The National Alliance on Mental Illness (NAMI) describes psychosis as: “An episode
of psychosis is when a person has a break from reality and often involves seeing,
hearing and believing things that aren’t real.” Approximately 3 in 100 people
will experience an episode of psychosis during their lives.

Young adults are at an increased risk of experiencing an episode of psychosis because
of the hormonal and structural changes in the brain that occur during puberty,
but a psychotic episode can occur at any age. Psychosis is not a specific illness; rather,
it is a symptom. A psychotic episode can be the result of a mental illness such
as schizophrenia, physical illness, or injury, especially those involving the brain;
substance use such as LSD and various “designer drugs;” trauma, for example, a
violent assault; or extreme stress.

A person with psychosis or a psychotic break cannot tell what is real. The National
Institute of Mental Health notes that symptoms of a psychotic episode can include
incoherent speech and disorganized behavior, such as unpredictable anger, but psychosis
typically involves one of two major experiences:

• Hallucinations: Seeing, hearing, or physically feeling things that aren’t
actually there. The commonest example is hearing voices that may tell you to
do something.
• Delusions: Strong, sometimes bizarre beliefs that are irrational, not true, and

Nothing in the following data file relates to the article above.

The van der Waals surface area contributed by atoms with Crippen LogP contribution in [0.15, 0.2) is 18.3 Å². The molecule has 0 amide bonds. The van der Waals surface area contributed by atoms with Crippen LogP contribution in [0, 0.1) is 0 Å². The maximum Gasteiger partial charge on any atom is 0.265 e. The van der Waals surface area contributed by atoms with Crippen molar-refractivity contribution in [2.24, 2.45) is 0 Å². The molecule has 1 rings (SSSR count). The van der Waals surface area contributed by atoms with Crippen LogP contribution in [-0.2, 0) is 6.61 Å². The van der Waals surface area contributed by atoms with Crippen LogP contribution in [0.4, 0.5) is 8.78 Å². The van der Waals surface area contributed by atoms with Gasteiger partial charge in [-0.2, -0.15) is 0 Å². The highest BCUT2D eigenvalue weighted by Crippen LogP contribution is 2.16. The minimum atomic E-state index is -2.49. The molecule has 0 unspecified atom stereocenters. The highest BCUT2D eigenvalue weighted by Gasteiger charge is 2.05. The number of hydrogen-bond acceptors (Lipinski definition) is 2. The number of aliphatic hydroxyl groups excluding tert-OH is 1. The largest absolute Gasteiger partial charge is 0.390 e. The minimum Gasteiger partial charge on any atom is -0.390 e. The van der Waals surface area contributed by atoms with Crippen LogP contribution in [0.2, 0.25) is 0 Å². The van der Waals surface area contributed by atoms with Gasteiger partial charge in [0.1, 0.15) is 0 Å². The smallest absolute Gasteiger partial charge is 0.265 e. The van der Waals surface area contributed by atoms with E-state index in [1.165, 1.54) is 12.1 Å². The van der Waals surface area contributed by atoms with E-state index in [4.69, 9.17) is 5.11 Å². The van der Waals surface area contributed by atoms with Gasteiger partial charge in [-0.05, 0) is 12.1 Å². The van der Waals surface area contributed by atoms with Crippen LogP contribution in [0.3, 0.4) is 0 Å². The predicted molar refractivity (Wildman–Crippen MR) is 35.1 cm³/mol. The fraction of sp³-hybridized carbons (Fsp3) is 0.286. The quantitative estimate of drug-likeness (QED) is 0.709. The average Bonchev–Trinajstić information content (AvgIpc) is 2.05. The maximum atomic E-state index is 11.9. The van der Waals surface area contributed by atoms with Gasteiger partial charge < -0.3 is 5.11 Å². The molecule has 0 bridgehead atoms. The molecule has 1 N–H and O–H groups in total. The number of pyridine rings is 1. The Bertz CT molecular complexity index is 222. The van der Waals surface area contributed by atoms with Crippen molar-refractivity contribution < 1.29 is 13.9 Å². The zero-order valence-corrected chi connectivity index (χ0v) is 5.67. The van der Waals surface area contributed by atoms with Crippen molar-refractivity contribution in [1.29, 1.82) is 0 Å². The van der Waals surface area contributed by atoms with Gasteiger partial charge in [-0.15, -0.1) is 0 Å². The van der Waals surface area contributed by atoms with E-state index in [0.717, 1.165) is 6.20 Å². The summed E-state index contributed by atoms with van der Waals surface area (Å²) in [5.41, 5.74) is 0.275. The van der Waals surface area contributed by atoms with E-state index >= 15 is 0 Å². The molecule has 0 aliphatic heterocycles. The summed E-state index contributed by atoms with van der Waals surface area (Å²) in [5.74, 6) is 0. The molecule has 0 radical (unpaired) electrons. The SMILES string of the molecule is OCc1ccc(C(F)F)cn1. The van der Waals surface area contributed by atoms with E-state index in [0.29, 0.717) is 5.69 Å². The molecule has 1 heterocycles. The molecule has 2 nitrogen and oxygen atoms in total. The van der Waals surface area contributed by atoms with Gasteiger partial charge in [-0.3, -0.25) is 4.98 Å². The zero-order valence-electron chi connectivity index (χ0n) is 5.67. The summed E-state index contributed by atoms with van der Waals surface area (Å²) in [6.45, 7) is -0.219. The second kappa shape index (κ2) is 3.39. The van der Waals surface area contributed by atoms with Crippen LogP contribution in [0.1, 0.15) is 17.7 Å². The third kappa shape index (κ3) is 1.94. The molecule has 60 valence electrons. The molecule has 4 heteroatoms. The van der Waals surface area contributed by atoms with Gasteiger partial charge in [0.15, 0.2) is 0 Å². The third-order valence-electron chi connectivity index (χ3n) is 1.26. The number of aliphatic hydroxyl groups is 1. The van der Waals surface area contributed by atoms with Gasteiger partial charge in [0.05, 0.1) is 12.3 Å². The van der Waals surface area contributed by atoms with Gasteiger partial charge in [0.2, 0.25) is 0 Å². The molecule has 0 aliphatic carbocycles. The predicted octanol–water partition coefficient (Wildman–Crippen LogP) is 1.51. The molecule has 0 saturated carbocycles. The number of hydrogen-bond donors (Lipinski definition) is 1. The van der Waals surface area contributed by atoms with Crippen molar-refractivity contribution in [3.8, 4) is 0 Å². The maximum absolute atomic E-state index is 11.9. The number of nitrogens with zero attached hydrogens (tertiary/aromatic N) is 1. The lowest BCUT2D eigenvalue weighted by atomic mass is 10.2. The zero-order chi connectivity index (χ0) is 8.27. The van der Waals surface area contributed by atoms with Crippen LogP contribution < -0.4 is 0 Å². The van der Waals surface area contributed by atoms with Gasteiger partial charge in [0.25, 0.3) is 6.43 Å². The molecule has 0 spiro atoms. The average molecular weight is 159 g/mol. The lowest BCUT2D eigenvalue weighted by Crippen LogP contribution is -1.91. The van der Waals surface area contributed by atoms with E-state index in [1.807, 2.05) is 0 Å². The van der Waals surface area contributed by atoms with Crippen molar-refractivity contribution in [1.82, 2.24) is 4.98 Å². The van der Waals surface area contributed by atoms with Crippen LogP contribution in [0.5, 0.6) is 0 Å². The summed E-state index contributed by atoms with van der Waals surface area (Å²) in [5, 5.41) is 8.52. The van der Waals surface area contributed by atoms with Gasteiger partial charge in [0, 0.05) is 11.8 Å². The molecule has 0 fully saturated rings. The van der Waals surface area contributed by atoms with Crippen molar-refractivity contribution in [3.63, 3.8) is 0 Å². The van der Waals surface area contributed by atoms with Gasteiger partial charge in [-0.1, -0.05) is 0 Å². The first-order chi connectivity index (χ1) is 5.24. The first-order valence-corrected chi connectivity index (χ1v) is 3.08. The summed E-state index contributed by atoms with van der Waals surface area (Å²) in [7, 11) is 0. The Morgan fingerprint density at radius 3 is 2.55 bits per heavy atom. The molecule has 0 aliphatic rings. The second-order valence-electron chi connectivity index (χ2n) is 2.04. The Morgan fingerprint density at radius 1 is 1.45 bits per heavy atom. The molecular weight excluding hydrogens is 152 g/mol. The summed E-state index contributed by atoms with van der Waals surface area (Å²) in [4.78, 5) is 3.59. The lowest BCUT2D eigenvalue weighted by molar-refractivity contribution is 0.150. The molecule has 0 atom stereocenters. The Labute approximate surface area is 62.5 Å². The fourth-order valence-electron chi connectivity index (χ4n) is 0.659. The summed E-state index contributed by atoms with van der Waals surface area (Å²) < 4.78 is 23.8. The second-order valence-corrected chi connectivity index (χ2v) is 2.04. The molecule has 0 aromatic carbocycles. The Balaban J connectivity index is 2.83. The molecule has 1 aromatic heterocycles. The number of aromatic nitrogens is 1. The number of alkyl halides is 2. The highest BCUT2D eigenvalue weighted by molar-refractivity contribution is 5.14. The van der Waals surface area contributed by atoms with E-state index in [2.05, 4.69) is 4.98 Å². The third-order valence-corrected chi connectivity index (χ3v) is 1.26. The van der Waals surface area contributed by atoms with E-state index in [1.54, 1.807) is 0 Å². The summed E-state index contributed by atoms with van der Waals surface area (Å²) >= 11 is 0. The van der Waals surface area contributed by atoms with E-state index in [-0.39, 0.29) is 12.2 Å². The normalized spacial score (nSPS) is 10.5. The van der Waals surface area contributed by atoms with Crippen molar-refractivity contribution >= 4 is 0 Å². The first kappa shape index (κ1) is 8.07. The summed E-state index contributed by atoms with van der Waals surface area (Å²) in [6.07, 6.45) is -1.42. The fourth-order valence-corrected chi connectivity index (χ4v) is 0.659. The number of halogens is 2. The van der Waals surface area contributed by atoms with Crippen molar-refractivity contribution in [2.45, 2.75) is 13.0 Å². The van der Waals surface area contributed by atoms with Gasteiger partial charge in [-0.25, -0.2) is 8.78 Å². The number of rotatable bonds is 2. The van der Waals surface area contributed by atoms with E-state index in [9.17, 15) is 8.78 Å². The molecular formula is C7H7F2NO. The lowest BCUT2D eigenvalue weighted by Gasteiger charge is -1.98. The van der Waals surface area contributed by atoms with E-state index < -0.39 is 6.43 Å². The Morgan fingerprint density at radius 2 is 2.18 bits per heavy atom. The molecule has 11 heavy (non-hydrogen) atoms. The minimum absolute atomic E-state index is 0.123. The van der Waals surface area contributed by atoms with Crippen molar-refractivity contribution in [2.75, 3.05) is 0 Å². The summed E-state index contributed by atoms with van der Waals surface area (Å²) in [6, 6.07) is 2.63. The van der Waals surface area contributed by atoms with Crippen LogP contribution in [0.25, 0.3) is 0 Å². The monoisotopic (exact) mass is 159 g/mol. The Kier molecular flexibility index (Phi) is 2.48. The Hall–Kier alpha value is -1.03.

not part of the person’s culture. For example, thinking you have special
powers or are on a special mission, or having paranoid delusions that others
are trying to harm you.

Psychosis can also manifest as impaired thought process with disorganized thinking
in the absence of delusions or hallucinations.

This blog presents opinions and ideas and is intended to provide helpful general information. I am not engaged in rendering advice or services to the individual reader. The ideas, procedures and suggestions in that are presented are not in any way a substitute for the advice and care of the reader’s own physician or other medical professional based on the reader’s own individual conditions, symptoms or concerns. If the reader needs personal medical, health, dietary, exercise or other assistance or advice the reader should consult a physician and/or other qualified health professionals. The author specifically disclaims all responsibility for any injury, damage or loss that the reader may incur as a direct or indirect consequence of following any directions or suggestions given in this blog or participating in any programs described in this blog or in the book, The Building Blocks of Health––How to Optimize Your Health with a Lifestyle Checklist (available in print or downloaded at Amazon, Apple, Barnes and Noble and elsewhere). Copyright 2021 by J. Joseph Speidel.